Finally, our analysis involved cancer incidence rather than mortality and ALA, among other factors such as energy intake, height, BMI, calcium and smoking, which are also associated with cancer mortality.21 The study by De Stefani et al,32 which was the only study that defined cases solely as advanced prostate cancer, had the highest risk estimate of prostate cancer, indicating that ALA may be strongly associated with disease progression rather than incidence. In support of this point, the prospective study by Giovannucci et al21 found that higher ALA intake was more strongly associated with increased risk of fatal prostate cancer than with incident. However, three other prospective studies did not find any difference between the effects of ALA on incident or advanced prostate cancer cases.19 ,20 ,22 From these mixed findings, it is unclear whether ALA is associated with severity of prostate cancer, but determining whether ALA impacts prostate cancer incidence or progression is an important distinction that should be investigated in the future. Furthermore, the picture of ALA's effect on prostate cancer is complicated by the positive association of incident prostate cancer with either serum or adipose tissue ALA levels24 ,43 ,44 ,46 ,47 ,72 despite the in vitro evidence which suggests that ALA may suppress prostate cancer cell growth.73 ,74 However, there appears to be some correlation between ALA intake and serum ALA levels. In terms of intake, Gann et al43 found that plasma ALA levels were significantly positively correlated with meat and dairy product intake, and similar to the prospective analysis from the Health Professionals Follow-up Study,25 they found that red meat was positively associated with advanced prostate cancer, whereas diary foods were not. This corroboration not only suggests a correlation between ALA intake and serum ALA levels, but also enforces the positive association between ALA from red meat and prostate cancer, as seen in the studies from Uruguay32 and Spain,45 rather than from plant foods.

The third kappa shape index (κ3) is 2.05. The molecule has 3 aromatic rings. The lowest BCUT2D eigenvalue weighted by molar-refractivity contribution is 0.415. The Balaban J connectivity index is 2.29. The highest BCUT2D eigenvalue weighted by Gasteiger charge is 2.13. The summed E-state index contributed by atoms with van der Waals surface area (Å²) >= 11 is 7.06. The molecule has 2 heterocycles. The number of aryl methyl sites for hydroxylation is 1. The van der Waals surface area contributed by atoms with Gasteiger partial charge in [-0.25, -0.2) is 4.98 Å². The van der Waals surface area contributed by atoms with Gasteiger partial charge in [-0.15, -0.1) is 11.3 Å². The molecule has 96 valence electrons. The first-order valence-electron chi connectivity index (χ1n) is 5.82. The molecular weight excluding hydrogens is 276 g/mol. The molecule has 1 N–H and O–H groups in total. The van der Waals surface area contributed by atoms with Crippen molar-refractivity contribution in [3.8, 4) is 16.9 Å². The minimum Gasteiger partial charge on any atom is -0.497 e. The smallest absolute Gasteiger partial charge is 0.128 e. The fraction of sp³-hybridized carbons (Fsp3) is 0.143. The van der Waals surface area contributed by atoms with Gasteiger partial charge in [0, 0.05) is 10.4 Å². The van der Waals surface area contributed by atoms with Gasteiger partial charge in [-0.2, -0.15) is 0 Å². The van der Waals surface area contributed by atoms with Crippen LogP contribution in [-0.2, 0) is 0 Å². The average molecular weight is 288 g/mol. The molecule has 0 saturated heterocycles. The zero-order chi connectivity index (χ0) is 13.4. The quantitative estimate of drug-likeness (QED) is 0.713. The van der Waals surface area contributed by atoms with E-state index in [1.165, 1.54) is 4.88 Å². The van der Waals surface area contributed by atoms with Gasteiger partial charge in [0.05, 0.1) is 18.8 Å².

The first limitation of the meta-analysis is that all data currently available for inclusion come from epidemiological studies since there are no data from randomised controlled trials due to ethical concerns. Second, interpretation of the analyses was complicated by the evidence of considerable heterogeneity among the studies, which, as discussed above, may have resulted from differences in ALA sources and population dietary patterns, ALA exposure levels, FFQs and food databases, adjustment factors and duration of follow-up. There are also inherent limitations in the studies included based on study design. For example, there is the possibility of recall bias in case–control studies, as dietary intake information is collected after disease development.